Niger

Cluster Munition Ban Policy

Last updated: 19 June 2019

Summary: State Party Niger was among the first 30 ratifications to trigger the convention’s entry into force on 1 August 2010. Niger has participated in meetings of the convention, most recently in September 2017. It has elaborated its views on certain important issues related to interpretation and implementation of the convention.

Niger provided an initial transparency report for the convention in June 2017, confirming that it has never produced cluster munitions and does not possess any stocks, including for research and training. Niger has never used or transferred cluster munitions.

Policy

The Republic of Niger signed the Convention on Cluster Munitions on 3 December 2008 and ratified on 2 June 2009. It was among the first 30 ratifications that triggered the convention’s entry into force on 1 August 2010.

Niger has not adopted any national implementing legislation for the convention. [1]

Niger submitted its initial Article 7 transparency report for the Convention on Cluster Munitions on 8 June 2017. [2] As of 25 June 2019, it had not provided an annual updated report for calendar year 2018.

Niger participated in the Oslo Process that produced the convention and supported a comprehensive treaty without exception. [3]

Niger has participated in every meeting of the convention, except the Eighth Meeting of States Parties in Geneva in September 2018. [4]

In December 2018, Niger voted in favor of a United Nations General Assembly (UNGA) resolution urging states to join the Convention on Cluster Munitions “as soon as possible.” [5]

Niger has expressed regret at the use of cluster munitions. [6]

Niger has elaborated its views on certain important issues related to interpretation and implementation of the convention. An official informed the Monitor in 2013 that Niger considered transit and foreign stockpiling of cluster munitions on the territory of a State Party to be prohibited under the convention. Similarly, Niger considers assistance during joint military operations with states not party that may use cluster munitions and investment in the production of cluster munitions to be banned by the convention. [7]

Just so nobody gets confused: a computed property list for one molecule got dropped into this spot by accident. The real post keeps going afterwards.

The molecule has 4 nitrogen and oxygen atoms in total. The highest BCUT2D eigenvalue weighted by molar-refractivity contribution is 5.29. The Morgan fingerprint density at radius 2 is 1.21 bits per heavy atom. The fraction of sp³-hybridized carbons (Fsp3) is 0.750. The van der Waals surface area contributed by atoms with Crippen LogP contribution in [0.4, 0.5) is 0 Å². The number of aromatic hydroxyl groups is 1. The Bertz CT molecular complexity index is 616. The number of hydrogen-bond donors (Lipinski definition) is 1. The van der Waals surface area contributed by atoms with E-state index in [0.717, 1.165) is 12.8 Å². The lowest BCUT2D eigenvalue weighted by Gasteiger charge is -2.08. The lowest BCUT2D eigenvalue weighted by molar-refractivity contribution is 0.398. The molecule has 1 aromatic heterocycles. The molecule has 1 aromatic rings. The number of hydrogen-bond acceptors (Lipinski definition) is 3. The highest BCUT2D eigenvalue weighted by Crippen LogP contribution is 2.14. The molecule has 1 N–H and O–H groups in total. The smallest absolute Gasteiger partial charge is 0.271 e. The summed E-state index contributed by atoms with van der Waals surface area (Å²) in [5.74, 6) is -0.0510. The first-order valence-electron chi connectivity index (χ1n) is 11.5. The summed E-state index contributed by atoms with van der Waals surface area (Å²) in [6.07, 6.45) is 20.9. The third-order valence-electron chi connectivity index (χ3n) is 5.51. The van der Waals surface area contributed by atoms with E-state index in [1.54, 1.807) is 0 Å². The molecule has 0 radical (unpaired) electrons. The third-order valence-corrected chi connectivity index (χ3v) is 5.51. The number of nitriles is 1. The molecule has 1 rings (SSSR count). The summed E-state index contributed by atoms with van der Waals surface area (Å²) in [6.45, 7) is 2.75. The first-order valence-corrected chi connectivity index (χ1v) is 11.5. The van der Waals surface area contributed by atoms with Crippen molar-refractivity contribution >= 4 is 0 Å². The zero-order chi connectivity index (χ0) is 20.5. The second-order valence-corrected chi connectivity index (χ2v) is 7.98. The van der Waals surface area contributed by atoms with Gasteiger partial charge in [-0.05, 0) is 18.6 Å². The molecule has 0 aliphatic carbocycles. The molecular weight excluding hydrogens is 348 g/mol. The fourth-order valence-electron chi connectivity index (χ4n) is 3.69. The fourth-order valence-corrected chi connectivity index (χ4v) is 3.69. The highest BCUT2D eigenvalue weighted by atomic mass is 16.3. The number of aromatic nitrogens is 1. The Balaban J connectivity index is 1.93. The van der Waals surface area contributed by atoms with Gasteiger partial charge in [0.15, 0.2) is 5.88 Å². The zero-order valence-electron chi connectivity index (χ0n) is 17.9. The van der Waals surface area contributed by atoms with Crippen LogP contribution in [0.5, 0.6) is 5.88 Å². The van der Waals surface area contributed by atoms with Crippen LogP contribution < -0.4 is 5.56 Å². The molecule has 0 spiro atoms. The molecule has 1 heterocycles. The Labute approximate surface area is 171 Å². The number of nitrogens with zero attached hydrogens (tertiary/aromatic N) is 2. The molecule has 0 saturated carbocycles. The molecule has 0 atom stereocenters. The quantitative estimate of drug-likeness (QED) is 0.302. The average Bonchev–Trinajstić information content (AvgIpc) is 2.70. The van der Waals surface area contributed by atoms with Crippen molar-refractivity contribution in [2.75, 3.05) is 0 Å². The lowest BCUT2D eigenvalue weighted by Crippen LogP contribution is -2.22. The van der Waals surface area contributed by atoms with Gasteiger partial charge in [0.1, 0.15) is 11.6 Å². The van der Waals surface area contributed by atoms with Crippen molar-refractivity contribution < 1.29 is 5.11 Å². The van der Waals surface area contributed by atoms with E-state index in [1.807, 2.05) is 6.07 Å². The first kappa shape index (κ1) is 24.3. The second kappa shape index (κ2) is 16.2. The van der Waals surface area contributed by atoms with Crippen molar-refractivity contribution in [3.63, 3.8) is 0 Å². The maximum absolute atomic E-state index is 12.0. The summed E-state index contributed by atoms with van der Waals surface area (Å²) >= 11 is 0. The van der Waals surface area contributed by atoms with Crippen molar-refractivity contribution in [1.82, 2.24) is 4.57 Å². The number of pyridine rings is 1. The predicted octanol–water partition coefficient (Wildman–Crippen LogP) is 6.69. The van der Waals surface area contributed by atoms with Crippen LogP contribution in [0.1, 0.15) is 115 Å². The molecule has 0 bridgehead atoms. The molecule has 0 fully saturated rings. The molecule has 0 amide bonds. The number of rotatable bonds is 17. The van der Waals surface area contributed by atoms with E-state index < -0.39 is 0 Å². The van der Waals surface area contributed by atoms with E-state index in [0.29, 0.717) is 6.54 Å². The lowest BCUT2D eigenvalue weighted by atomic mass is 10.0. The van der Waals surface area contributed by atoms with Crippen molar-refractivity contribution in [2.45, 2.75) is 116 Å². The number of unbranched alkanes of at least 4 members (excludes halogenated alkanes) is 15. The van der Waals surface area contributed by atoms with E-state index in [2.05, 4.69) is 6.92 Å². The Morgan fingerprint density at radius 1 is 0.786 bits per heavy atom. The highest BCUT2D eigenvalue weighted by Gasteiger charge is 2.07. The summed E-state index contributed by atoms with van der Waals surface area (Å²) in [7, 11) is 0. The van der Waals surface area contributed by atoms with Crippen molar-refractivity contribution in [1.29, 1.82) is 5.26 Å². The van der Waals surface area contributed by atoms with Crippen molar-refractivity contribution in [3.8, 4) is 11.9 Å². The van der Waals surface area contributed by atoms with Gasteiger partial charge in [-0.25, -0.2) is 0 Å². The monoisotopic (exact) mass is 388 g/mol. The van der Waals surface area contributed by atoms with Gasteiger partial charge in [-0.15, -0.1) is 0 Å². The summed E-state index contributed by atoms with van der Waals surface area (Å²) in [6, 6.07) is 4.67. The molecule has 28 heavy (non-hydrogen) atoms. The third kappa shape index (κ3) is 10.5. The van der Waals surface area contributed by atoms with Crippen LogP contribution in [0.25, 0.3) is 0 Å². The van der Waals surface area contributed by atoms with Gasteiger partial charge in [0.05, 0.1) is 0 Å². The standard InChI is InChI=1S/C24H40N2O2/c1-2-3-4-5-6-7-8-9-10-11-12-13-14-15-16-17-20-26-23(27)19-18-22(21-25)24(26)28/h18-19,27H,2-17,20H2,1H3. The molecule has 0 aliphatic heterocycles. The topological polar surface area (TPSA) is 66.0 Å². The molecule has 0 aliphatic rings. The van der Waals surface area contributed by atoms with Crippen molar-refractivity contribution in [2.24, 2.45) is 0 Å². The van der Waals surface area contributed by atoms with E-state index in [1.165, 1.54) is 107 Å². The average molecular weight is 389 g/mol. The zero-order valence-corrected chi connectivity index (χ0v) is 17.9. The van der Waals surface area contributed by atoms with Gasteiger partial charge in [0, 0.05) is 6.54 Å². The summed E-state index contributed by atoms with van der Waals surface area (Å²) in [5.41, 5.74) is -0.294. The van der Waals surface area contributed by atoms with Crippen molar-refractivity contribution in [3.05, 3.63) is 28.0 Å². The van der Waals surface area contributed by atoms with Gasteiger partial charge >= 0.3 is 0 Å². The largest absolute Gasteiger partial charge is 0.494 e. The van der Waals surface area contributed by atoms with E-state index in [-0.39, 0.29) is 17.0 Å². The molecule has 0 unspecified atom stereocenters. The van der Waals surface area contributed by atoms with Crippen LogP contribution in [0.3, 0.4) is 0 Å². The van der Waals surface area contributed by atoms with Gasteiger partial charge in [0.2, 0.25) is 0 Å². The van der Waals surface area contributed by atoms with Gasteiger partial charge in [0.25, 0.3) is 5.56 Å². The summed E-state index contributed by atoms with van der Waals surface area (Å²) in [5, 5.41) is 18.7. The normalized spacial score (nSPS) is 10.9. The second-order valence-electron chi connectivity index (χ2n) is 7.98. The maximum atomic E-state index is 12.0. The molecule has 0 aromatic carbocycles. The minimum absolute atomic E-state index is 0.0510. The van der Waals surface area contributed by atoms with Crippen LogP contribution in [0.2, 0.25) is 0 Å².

Niger is party to the Mine Ban Treaty. It is also party to the Convention on Conventional Weapons.

Use, production, transfer, and stockpiling

Niger reported in 2017 that it has never produced cluster munitions and does not possess any stocks, including for research and training purposes. [8] Niger has stated it has never transferred or used cluster munitions. [9]



 [1] In 2017, Niger reported that “pas encore établi” or “not yet established” under national implementation measures for the convention. Convention on Cluster Munitions Article 7 Report, Form A, 8 June 2017.

 [2] The report covers the period from 1 January 2011 to 31 May 2017. It was originally due by 28 January 2011.

 [3] For details on Niger’s cluster munition policy and practice through early 2009, see Human Rights Watch and Landmine Action, Banning Cluster Munitions: Government Policy and Practice (Ottawa: Mines Action Canada, May 2009), pp. 133–134.

 [4] It also attended the convention’s First Review Conference in 2015, intersessional meetings in 2012–2015, and regional workshops on the convention.

 [5] “Implementation of the Convention on Cluster Munitions,” UNGA Resolution 73/54, 5 December 2018. It voted in favor of the UNGA resolution in 2015 and 2016, but was absent from the vote in 2017.

 [6] Statement of Niger, Convention on Cluster Munitions Fifth Meeting of States Parties, San Jose, 3 September 2014. Notes by Human Rights Watch.

 [7] Monitor meeting with Allassan Fousseini, CNCCAI, in Geneva, 28 May 2013.

 [8] The Article 7 report contains the following statements: “Le Niger n a pas de stock d’armes à sous munitions,” and “Niger ne produit pas des armes à sous munitions.” Convention on Cluster Munitions Article 7 Report, Forms B, C, D, and E, 8 June 2017.

 [9] Letter No. 001581 from Aïchatou Mindaoudou Souleymane, Minister of Foreign Affairs, Cooperation and African Integration, 3 March 2009.


Impact

Last updated: 07 November 2018

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Treaty Status | Management & Coordination | Impact (contamination & casualties) | Addressing the Impact (land release, risk education, victim assistance)

Country summary

The extent of remaining antipersonnel mine contamination in the Republic of Niger is unclear. In 2020, Niger reported that one mined area, covering less than 0.2km2, was identified next to Madama military base in the northeast of the country. While in recent years, there have been reports of contamination and casualties due to improvised mines (victim-activated improvised explosive devices, IEDs) in western Niger. However, as of end 2020, Niger has yet to clarify whether those reports involved antipersonnel mines.